The National Retail Federation has forecast that retail sales during 2020 will increase between 3.5% and 4.1% to more than $3.9 trillion despite uncertainty from the lingering trade war, coronavirus and the presidential election.
In specific terms, 2020 retail sales should total between $3.93 trillion and $3.95 trillion, NRF forecasted. It expects online sales, which are included in the total, to grow between 12% and 15% to between $870.6 billion and $893.9 billion.
Preliminary results indicate that retail sales during 2019 grew 3.7% over 2018 to $3.79 trillion, just short of NRF’s forecast of at least 3.8% growth, which, the organization pointed out, had to be based on incomplete data because of last year’s government shutdown. The total includes online and other non-store sales, which gained 12.9% to $777.3 billion, beating NRF’s forecast of up to 12% growth.
NRF expects the overall economy to gain between 150,000 and 170,000 jobs per month in 2020, compared with an average 175,000 in 2019, and that unemployment, currently at 3.6%, should stay around 3.5%. Gross domestic product is likely to grow 1.9%, down from preliminary estimates of 2.3% in 2019. NRF chief economist Jack Kleinhenz maintained that unemployment, which remains near a 50-year low, and low interest rates that have spurred home buying and mortgage refinancing, should add to consumer spending on furniture and other home-related products. While disposable income increases have moderated recently, inflation has been low, and consumers have been confident enough to use their credit cards or savings to sustain their spending.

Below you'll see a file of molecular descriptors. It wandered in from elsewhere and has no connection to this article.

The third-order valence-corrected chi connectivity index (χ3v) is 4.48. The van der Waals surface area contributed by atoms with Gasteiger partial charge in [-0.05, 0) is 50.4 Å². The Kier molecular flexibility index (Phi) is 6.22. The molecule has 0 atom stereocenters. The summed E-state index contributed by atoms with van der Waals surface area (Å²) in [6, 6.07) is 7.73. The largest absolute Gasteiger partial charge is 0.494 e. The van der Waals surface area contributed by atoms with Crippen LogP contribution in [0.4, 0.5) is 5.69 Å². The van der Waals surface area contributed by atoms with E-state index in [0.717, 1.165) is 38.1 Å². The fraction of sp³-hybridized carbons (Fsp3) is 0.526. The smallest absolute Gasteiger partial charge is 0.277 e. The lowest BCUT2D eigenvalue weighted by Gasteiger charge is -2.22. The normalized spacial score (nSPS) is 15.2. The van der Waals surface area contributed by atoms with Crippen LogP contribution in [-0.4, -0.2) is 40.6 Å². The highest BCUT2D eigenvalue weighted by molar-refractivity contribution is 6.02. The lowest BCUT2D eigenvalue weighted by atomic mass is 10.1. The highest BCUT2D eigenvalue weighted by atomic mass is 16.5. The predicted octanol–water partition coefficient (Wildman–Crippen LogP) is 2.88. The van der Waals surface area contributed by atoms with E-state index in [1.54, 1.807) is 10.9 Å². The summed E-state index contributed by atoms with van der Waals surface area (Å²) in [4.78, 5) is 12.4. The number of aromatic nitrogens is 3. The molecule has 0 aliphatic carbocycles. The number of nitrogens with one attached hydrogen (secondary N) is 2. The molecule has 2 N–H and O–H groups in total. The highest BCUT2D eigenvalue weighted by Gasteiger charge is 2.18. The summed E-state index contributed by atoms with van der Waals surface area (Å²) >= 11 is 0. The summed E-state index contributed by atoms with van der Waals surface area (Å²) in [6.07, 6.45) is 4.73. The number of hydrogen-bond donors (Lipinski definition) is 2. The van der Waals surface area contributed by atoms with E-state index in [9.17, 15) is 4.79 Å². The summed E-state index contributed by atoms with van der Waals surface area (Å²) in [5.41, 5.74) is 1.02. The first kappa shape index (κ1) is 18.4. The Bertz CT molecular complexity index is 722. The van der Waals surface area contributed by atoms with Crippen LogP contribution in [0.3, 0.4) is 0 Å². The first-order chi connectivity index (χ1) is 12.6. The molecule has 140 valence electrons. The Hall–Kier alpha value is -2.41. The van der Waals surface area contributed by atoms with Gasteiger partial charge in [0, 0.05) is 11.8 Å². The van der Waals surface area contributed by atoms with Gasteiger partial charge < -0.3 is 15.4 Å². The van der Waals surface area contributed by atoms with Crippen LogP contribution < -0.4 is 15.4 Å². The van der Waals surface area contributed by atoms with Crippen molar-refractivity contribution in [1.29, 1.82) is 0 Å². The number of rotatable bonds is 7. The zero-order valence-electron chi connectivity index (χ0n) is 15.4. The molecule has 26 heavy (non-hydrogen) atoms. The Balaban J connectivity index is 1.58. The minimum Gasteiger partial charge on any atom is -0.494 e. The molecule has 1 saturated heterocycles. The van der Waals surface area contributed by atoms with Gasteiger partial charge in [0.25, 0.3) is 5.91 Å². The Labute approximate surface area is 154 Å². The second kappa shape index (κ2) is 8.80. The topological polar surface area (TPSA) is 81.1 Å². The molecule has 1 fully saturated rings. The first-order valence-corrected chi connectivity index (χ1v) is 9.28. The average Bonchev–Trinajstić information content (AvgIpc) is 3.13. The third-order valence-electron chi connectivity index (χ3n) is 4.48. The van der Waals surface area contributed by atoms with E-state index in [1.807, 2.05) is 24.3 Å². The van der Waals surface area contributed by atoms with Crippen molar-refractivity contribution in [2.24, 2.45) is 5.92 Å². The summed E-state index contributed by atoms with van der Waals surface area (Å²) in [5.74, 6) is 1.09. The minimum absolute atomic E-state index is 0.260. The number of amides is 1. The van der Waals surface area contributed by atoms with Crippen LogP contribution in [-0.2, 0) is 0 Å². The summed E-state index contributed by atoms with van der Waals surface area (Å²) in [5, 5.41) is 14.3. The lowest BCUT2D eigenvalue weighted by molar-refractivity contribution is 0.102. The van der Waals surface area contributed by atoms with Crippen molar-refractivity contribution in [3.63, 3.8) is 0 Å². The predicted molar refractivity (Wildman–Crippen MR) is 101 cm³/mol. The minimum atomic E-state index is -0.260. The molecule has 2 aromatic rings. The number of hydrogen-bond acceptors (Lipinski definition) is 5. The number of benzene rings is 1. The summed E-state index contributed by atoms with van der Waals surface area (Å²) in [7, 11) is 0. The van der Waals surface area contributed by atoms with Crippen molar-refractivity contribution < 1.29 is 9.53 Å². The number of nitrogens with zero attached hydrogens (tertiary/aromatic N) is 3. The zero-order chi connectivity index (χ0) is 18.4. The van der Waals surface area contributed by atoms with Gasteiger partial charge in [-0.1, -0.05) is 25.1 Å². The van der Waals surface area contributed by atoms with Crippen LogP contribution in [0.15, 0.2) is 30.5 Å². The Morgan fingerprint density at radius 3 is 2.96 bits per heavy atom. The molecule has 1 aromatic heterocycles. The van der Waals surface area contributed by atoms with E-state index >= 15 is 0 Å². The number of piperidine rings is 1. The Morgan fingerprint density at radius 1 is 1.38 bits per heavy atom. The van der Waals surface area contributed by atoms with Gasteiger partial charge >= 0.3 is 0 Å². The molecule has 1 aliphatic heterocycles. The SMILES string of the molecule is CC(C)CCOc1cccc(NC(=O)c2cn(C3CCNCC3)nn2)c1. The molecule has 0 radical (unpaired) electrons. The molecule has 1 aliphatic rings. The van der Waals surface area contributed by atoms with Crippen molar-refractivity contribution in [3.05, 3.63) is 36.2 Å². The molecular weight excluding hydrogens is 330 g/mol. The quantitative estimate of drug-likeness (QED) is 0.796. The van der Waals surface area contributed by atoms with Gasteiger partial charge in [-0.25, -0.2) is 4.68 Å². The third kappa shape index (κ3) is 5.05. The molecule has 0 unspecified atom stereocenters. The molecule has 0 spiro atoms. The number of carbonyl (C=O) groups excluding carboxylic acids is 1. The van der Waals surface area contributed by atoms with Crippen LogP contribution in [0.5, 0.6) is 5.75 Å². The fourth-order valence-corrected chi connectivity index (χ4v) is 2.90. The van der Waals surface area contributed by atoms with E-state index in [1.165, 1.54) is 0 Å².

Although consumers and small business owners are confident, Kleinhenz stated that corporate CEOs remain cautious about trade policy. Further progress to build on the Phase One trade agreement with China could boost the economy and accelerate corporate spending and hiring. Conversely, escalation of the trade war could discourage corporate investing. In addition, the wide range of potential policy outcomes associated with November’s elections could cause both consumers and businesses to proceed with caution. The forecast assumes that the coronavirus does not become a global pandemic, but if factory shutdowns in China continue, particularly if they disrupt delivery of holiday season merchandise, business confidence and retail sales could erode.
“The nation’s record-long economic expansion is continuing, and consumers remain the drivers of that expansion,” said Matthew Shay, NRF president and CEO. “With gains in household income and wealth, lower interest rates and strong consumer confidence, we expect another healthy year ahead. There are always wild cards we cannot control like coronavirus and a politically charged election year. But when it comes to the fundamentals, our economy is sound and consumers continue to lead the way.”